Rarely does a project require only one kind of light. More often, designers use a combination of different lights—task lights, down lights and ambient lighting—for the optimally lit space. Lighting designers need lights that are consistent; products should be consistent with each other and within their own product family. A common problem with legacy light sources is they color shift over time—some in just a few hundred hours of use.

Superior controllability:

LED lighting is infinitely controllable. With the right system, you can do basic things like dim the lights, use timers and connect them to occupancy sensors as well as more advanced things like daylighting for maximum energy efficiency and color tuning for optimal cognitive functioning among workers.

LEDs work with drivers that control them, and the drivers have different protocols that control them. When you control LEDs and dim them, some products tend to flicker, or the dimming effect doesn’t work. Lighting designers want to make sure that the drivers and controls work together.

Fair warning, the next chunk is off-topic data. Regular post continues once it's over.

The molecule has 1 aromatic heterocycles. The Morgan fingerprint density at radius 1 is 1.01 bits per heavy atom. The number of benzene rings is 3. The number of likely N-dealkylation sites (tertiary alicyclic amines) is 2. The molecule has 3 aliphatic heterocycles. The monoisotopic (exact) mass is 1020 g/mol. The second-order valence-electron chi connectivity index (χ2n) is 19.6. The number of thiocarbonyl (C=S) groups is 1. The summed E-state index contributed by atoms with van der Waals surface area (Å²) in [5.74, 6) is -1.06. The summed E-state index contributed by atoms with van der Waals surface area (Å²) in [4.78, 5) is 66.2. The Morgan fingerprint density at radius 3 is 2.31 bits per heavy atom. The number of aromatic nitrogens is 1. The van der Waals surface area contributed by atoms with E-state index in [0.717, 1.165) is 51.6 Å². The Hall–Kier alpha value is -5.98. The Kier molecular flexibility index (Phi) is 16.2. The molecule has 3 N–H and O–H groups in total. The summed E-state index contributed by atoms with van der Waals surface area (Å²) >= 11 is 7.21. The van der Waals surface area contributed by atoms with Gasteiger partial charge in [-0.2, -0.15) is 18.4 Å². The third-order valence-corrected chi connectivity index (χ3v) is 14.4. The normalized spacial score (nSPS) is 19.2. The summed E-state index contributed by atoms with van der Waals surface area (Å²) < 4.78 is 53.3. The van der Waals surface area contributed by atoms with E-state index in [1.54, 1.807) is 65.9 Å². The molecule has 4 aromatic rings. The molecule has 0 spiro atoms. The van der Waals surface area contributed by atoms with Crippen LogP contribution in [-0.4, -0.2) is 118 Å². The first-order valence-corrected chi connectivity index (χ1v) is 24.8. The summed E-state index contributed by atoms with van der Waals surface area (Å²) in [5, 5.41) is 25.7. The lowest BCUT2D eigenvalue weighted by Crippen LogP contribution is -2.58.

Where do you work now? Tell us about your work

I currently work as a freelance designer focused on Architectural Lighting in Residential, Hospitality, Retail and Outdoor environments. I have my expertise at predicting how light will work in three-dimensions and allows me to “sculpt” with light in space.

While aesthetics is an important factor, the main agenda is to make sure that the lighting is glare free and creates a sense of comfort by creating various scenarios according to task or mood (Now we can have customized lighting for each requirement at a click of a button). We help our clients to create a brand value, attract customers through visual merchandising and above all, reduce the energy consumption costs for each project whether it’s a home or an airport. 

What skills are needed for your job? How did you acquire the skills?